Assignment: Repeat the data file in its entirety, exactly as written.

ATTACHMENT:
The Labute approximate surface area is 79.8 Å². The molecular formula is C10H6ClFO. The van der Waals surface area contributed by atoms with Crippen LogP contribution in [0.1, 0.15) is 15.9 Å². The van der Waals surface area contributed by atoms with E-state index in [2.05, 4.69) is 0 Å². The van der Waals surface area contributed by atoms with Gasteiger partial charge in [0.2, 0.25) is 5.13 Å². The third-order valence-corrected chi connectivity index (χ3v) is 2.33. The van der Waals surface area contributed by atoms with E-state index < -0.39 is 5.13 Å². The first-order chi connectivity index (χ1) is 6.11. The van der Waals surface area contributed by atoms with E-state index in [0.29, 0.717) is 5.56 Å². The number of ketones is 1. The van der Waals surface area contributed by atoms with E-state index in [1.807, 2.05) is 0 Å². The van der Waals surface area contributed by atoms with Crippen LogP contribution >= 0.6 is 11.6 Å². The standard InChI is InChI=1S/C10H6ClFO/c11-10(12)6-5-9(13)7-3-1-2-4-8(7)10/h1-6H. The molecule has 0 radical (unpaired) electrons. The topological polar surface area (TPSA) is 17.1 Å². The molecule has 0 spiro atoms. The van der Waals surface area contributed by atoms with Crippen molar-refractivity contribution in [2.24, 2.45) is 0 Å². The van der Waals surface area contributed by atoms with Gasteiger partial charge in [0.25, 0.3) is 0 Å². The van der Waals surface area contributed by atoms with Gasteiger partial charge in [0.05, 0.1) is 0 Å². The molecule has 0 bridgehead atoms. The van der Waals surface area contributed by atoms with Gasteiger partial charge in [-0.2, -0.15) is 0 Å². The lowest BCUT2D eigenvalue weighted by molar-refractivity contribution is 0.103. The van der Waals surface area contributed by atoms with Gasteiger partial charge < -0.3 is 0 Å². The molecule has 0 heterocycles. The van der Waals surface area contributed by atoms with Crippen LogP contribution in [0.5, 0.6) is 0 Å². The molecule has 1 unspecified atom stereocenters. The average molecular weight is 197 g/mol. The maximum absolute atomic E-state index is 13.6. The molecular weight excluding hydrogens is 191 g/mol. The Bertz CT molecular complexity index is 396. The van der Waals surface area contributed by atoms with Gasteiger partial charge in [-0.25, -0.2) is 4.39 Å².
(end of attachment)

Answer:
The Labute approximate surface area is 79.8 Å². The molecular formula is C10H6ClFO. The van der Waals surface area contributed by atoms with Crippen LogP contribution in [0.1, 0.15) is 15.9 Å². The van der Waals surface area contributed by atoms with E-state index in [2.05, 4.69) is 0 Å². The van der Waals surface area contributed by atoms with Gasteiger partial charge in [0.2, 0.25) is 5.13 Å². The third-order valence-corrected chi connectivity index (χ3v) is 2.33. The van der Waals surface area contributed by atoms with E-state index < -0.39 is 5.13 Å². The first-order chi connectivity index (χ1) is 6.11. The van der Waals surface area contributed by atoms with E-state index in [0.29, 0.717) is 5.56 Å². The number of ketones is 1. The van der Waals surface area contributed by atoms with E-state index in [1.807, 2.05) is 0 Å². The van der Waals surface area contributed by atoms with Crippen LogP contribution >= 0.6 is 11.6 Å². The standard InChI is InChI=1S/C10H6ClFO/c11-10(12)6-5-9(13)7-3-1-2-4-8(7)10/h1-6H. The molecule has 0 radical (unpaired) electrons. The topological polar surface area (TPSA) is 17.1 Å². The molecule has 0 spiro atoms. The van der Waals surface area contributed by atoms with Crippen molar-refractivity contribution in [2.24, 2.45) is 0 Å². The van der Waals surface area contributed by atoms with Gasteiger partial charge in [0.25, 0.3) is 0 Å². The van der Waals surface area contributed by atoms with Gasteiger partial charge in [0.05, 0.1) is 0 Å². The molecule has 0 bridgehead atoms. The van der Waals surface area contributed by atoms with Gasteiger partial charge in [-0.2, -0.15) is 0 Å². The lowest BCUT2D eigenvalue weighted by molar-refractivity contribution is 0.103. The van der Waals surface area contributed by atoms with Gasteiger partial charge < -0.3 is 0 Å². The molecule has 0 heterocycles. The van der Waals surface area contributed by atoms with Crippen LogP contribution in [0.5, 0.6) is 0 Å². The molecule has 1 unspecified atom stereocenters. The average molecular weight is 197 g/mol. The maximum absolute atomic E-state index is 13.6. The molecular weight excluding hydrogens is 191 g/mol. The Bertz CT molecular complexity index is 396. The van der Waals surface area contributed by atoms with Gasteiger partial charge in [-0.25, -0.2) is 4.39 Å².